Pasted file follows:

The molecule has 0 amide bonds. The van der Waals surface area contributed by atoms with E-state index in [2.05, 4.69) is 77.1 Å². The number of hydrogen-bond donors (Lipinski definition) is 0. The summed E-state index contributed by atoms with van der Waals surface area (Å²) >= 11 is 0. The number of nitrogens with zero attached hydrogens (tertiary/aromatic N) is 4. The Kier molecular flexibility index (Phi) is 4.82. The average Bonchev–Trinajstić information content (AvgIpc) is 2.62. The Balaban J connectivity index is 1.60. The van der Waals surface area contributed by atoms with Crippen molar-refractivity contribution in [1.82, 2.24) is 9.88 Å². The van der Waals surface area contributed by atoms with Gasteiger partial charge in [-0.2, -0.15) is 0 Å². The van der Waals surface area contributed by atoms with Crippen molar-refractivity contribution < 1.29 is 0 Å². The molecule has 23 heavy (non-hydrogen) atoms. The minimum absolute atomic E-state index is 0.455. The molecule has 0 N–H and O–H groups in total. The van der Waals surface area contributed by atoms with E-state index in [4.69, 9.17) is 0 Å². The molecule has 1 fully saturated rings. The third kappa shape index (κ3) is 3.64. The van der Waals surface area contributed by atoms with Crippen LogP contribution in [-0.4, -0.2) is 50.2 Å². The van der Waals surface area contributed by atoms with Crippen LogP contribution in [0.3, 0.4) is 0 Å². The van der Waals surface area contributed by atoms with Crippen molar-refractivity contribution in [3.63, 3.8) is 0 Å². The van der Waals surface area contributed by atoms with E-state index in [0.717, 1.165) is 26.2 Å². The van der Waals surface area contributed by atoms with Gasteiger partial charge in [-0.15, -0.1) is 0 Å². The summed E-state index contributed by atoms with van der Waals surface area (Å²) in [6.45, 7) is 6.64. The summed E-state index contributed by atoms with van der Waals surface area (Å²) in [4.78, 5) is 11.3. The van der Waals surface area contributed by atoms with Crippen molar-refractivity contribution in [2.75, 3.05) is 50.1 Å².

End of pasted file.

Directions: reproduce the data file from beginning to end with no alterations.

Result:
The molecule has 0 amide bonds. The van der Waals surface area contributed by atoms with E-state index in [2.05, 4.69) is 77.1 Å². The number of hydrogen-bond donors (Lipinski definition) is 0. The summed E-state index contributed by atoms with van der Waals surface area (Å²) >= 11 is 0. The number of nitrogens with zero attached hydrogens (tertiary/aromatic N) is 4. The Kier molecular flexibility index (Phi) is 4.82. The average Bonchev–Trinajstić information content (AvgIpc) is 2.62. The Balaban J connectivity index is 1.60. The van der Waals surface area contributed by atoms with Crippen molar-refractivity contribution in [1.82, 2.24) is 9.88 Å². The van der Waals surface area contributed by atoms with Gasteiger partial charge in [-0.2, -0.15) is 0 Å². The van der Waals surface area contributed by atoms with Crippen molar-refractivity contribution < 1.29 is 0 Å². The molecule has 23 heavy (non-hydrogen) atoms. The minimum absolute atomic E-state index is 0.455. The molecule has 0 N–H and O–H groups in total. The van der Waals surface area contributed by atoms with E-state index in [4.69, 9.17) is 0 Å². The molecule has 1 fully saturated rings. The third kappa shape index (κ3) is 3.64. The van der Waals surface area contributed by atoms with Crippen LogP contribution in [-0.4, -0.2) is 50.2 Å². The van der Waals surface area contributed by atoms with Crippen LogP contribution in [0.3, 0.4) is 0 Å². The van der Waals surface area contributed by atoms with Crippen molar-refractivity contribution in [3.63, 3.8) is 0 Å². The van der Waals surface area contributed by atoms with E-state index in [0.717, 1.165) is 26.2 Å². The van der Waals surface area contributed by atoms with Gasteiger partial charge in [-0.15, -0.1) is 0 Å². The summed E-state index contributed by atoms with van der Waals surface area (Å²) in [6.45, 7) is 6.64. The summed E-state index contributed by atoms with van der Waals surface area (Å²) in [4.78, 5) is 11.3. The van der Waals surface area contributed by atoms with Crippen molar-refractivity contribution in [2.75, 3.05) is 50.1 Å².